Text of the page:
Since there is so much confusion about the idea of starvation mode here on the message boards, I've been working on a little quiz people can use to sort out some of the common misconceptions. Here are some of the common statements you'll see/hear about starvation mode, and an explanation of whether they are true or false, and why:
1. The larger the deficit between the number of calories you eat and the number of calories you need to maintain a normal weight, the faster your body will take fat out of storage and burn it as energy.
Excessive calorie restriction actually slows down your metabolic rate (the calories you use just to keep all your necessary bodily functions operating)—often by as much as 40%, according to several studies. This can amount to as much as 400-800 fewer calories burned per day, which is definitely enough to make your weight loss go slower than your calorie deficit numbers say it should. But this drop in metabolic rate is not enough to stop weight loss or fat loss completely (otherwise it would be impossible for people to starve). The real problem is that it can and does change where the lost weight comes from. While moderate calorie restriction allows your body to get most of the additional energy it needs from your stored fat, severe calorie restriction forces it to use the energy stored in your muscles and organs to a much greater degree, which can be debilitating and even fatal in cases of true starvation. Since your muscle and lean organ tissues are the real calorie burners in your body, the more of it you lose, the less you can eat without gaining weight and the harder it becomes to lose fat. This also explains why people who lose weight with semi-starvation diets almost inevitably regain all that weight and more when they return to normal eating levels—and it doesn’t come back as muscle or organ tissue, it comes back as fat.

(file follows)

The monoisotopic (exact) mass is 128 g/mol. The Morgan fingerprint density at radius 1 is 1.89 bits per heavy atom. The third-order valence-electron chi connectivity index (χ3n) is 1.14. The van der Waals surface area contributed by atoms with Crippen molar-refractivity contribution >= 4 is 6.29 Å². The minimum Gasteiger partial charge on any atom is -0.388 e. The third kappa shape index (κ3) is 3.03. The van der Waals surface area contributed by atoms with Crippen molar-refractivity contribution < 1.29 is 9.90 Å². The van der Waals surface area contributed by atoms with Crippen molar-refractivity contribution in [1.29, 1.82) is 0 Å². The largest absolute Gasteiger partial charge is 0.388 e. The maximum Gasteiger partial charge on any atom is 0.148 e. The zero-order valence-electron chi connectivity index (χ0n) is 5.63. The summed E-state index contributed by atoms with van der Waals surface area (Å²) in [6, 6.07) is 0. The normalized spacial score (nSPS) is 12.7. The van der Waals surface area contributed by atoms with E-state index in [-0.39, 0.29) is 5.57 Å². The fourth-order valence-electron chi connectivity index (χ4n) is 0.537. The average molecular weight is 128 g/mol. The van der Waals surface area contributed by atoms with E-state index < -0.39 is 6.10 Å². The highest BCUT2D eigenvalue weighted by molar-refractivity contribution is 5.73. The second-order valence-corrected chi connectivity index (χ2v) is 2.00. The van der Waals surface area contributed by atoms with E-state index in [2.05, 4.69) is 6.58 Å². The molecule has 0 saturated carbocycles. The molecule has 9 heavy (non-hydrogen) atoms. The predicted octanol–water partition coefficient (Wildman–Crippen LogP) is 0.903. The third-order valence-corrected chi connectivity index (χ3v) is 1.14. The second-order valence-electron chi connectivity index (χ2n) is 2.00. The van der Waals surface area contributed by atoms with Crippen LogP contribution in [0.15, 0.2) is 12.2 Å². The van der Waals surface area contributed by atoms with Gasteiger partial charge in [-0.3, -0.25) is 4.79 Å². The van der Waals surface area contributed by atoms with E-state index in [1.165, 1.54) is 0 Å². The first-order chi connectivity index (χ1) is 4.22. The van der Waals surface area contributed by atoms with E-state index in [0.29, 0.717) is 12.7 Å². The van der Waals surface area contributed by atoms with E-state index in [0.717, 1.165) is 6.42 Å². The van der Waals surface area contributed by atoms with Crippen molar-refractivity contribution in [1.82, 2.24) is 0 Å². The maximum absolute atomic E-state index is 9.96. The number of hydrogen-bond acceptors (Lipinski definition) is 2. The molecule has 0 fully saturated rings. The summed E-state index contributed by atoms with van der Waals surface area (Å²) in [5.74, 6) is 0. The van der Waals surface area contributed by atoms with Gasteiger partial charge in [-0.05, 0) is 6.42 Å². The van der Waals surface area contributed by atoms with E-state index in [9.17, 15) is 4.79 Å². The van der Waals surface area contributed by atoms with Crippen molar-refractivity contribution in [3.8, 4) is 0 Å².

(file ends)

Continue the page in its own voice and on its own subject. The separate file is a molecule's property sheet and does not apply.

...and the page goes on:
2. If you consistently eat less than 1200 calories per day (1500 for men), your body will go into starvation mode.
Although there are important reasons why people shouldn’t go below these minimum calorie intake levels (see Question 6 below), there is no single level of calorie intake that determines when people will shift into “starvation mode.” What determines this is the difference between your calorie intake and your needs, which varies for everyone depending on factors like size, age, gender, health factors, and activity level. Also, your individual genetics play a large role in how quickly and how strongly your body responds to extreme calorie deprivation. In most cases, a starvation-level diet is one that persistently provides less than 50% of the energy you would need to maintain your ideal weight at your normal activity level. That could be quite a bit more or less than 1200 calories, depending on individual factors, and it will normally take more than an occasional day of going too low on calories to cause problems.